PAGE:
|CSR Europe News|
Empowering communities - focus on community investment
Despite the tough economic climate, companies should not cut back on their community investment programmes in an effort to save costs, says Akhtar Badshah, Senior Director of Microsoft Community Affairs. CSR Europe spoke to Mr Badshah about what makes a successful community investment strategy.
"The economic slowdown can lead to a vicious circle - community investment budgets are being cut while the need increases. But the crisis can also be an opportunity for companies to evaluate their activities and focus their efforts in areas where they can make the most impact," Badshah says.
For Microsoft, cutting back on community investment is not an option. "Our community investment activity is linked to our core competences and focuses very specifically on areas where we know information and communications technology and software can make a difference," Badshah says. "Our challenge is to continue strengthening this focus and step up our efforts."
Microsoft recently conducted a benchmarking study with a group of international companies to look at innovative approaches to community investment and the challenges that companies face when implementing community investment programmes.
In cooperation with Good Company, a UK-based CSR consultancy, Microsoft also arranged a follow-up meeting with companies interested in the topic. Based on this pilot session, Microsoft hopes to continue to reach out to other companies and build a network of expertise on community investment.
"The project attracted a lot of interest from companies. What was interesting was the willingness of the participants to share not only the successes but also some of the challenges they face," Badshah says.
According to the study, one of key challenges for companies is to ensure that their community investment activities are strategically directed and effectively implemented in a way that supports the company's wider responsible business strategy.
The study found three overall themes that characterise the best community investment programmes:
Community investment clearly cannot replace other aspects of CSR - integrating social and environmental considerations in the company's business processes and stakeholder interaction. However, community investment does have "a legitimate and important role within responsible business, bringing the unique competences of a company to bear on issues affecting the community in which it operates," the study concludes.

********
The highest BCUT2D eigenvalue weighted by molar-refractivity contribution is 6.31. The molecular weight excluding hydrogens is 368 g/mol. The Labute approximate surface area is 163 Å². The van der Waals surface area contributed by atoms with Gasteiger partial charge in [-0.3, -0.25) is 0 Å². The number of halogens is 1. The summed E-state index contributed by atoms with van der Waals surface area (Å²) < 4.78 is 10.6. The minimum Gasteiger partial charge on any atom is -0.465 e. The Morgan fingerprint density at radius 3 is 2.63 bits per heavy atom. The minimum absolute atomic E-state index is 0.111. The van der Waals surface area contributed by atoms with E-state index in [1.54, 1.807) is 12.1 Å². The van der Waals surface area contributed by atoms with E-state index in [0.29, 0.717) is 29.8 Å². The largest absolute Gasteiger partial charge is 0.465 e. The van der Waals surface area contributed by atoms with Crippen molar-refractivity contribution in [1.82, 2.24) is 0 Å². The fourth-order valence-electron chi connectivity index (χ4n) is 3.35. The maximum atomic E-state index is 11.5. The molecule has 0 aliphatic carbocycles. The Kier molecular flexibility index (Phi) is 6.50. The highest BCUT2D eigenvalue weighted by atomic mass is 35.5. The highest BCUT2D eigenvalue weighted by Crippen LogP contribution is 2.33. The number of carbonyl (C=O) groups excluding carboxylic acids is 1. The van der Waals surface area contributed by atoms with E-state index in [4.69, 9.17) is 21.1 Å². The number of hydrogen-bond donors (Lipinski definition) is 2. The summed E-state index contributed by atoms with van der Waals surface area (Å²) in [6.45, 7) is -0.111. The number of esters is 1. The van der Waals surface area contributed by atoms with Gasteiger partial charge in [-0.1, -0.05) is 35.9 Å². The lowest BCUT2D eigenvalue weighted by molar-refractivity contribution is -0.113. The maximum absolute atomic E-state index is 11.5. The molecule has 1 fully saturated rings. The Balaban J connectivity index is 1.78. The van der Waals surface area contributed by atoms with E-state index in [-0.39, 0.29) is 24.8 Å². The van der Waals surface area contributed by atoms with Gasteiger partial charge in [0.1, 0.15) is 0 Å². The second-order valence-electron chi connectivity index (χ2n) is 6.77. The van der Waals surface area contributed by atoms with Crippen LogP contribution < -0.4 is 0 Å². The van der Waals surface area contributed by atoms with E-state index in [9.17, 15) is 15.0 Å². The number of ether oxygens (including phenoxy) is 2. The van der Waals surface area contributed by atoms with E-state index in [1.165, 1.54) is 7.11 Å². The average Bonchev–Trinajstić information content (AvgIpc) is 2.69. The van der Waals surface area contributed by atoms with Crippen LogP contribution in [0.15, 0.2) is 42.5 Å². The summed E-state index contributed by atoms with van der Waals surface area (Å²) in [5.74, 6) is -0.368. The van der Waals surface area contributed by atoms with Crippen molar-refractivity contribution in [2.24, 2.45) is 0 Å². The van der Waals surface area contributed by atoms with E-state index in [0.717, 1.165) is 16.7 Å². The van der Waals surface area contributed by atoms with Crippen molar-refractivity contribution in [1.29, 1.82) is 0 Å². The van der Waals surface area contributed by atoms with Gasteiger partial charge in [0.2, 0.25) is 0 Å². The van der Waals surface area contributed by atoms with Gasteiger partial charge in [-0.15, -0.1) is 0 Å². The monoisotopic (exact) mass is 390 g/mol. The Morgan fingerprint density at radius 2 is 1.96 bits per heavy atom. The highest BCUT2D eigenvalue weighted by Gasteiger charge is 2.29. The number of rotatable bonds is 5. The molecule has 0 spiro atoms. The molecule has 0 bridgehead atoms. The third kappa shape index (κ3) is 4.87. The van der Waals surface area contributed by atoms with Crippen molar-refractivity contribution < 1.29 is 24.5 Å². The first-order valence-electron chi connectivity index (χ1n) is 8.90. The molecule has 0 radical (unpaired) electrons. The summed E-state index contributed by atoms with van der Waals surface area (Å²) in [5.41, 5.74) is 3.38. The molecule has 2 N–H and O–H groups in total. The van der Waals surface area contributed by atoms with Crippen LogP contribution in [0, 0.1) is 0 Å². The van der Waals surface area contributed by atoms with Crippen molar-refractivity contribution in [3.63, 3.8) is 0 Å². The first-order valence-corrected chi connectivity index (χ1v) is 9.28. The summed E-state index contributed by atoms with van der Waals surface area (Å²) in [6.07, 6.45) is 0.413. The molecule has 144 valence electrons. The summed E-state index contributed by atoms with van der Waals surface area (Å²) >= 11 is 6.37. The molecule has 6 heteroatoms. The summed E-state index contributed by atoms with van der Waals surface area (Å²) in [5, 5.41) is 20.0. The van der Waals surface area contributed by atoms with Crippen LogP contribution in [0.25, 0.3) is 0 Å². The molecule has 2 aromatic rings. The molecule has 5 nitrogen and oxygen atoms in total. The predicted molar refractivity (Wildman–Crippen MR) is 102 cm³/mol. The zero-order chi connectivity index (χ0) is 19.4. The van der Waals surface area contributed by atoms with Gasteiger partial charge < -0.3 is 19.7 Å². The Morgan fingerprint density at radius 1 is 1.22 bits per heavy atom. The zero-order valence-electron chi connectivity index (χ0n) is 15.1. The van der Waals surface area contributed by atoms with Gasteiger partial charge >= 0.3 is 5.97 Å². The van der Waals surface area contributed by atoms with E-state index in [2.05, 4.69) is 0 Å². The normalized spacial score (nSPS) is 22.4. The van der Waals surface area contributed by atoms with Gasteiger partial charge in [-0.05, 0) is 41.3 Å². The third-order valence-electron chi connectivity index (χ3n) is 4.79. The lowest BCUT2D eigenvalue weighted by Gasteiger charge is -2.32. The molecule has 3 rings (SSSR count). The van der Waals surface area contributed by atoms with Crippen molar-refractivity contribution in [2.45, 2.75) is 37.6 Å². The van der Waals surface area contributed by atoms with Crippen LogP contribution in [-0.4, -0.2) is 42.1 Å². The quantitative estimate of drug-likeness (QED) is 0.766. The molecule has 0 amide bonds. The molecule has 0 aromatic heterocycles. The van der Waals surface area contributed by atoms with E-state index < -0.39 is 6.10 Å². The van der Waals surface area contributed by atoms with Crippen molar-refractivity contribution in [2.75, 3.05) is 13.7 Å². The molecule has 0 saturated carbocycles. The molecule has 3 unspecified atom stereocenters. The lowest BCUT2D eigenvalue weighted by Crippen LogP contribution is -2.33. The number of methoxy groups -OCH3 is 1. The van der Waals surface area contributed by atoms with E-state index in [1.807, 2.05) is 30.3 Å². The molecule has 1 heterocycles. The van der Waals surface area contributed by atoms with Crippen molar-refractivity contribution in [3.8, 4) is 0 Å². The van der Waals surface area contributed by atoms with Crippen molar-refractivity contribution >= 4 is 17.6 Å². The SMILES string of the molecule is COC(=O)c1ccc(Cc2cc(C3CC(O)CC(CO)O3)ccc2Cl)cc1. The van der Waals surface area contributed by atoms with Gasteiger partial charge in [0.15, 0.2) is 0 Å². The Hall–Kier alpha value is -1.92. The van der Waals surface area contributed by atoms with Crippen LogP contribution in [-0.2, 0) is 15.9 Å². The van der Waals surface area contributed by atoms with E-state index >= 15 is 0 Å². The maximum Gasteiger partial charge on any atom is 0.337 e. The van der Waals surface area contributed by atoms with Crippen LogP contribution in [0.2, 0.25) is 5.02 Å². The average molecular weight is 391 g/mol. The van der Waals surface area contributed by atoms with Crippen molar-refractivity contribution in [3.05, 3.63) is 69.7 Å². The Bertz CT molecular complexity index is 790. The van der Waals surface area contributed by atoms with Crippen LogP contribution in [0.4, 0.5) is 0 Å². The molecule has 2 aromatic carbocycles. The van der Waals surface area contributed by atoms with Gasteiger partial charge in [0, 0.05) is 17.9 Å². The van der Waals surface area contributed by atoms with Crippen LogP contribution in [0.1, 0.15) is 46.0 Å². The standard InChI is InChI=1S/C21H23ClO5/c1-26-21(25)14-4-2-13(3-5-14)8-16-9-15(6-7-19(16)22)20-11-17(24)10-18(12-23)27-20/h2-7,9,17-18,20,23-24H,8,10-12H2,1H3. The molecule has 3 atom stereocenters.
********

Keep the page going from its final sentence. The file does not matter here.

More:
Extending access to IT
Microsoft has over the past five years sharpened its community investment strategy and brought several complementary initiatives under one roof.
The broad Unlimited Potential programme aims at promoting digital inclusion, helping people access affordable technology and building up the technology capacity of NGOs. This is done through financial grants, software donations, curriculum donations and employee volunteering.
In terms of both scope and value, Unlimited Potential is among the most extensive community investment programmes globally. In 2007, Microsoft donated $68 million in cash and $331 million in software to non-profits around the world in 2007. The company was recently included in the top ten list of America's Most Generous Corporations compiled by Forbes.
The cornerstone of Unlimited Potential is the Community Technology Skills Programme, which provides ICT training and tools that foster social and economic opportunities. It currently supports 40,000 community technology centres in cooperation with more than 1,000 community partners in 102, and has reached 117 million people to date.
A key objective of Microsoft's community investment efforts is to enhance the capabilities of non-profit organisations to better manage their operations and serve their clients by providing technology, expertise and resources.
"In helping NGOs we see a large multiplier effect. By bringing in new perspectives on technology, we can help non-profit organisations to serve their clients in a far more effective way," Akhtar Badshah says.
Last July, Microsoft launched the NGO Connection, an online resource designed to assist NGOs to more efficiently use technology to achieve their goals as well as to encourage networking and coordination of NGO resources across the world.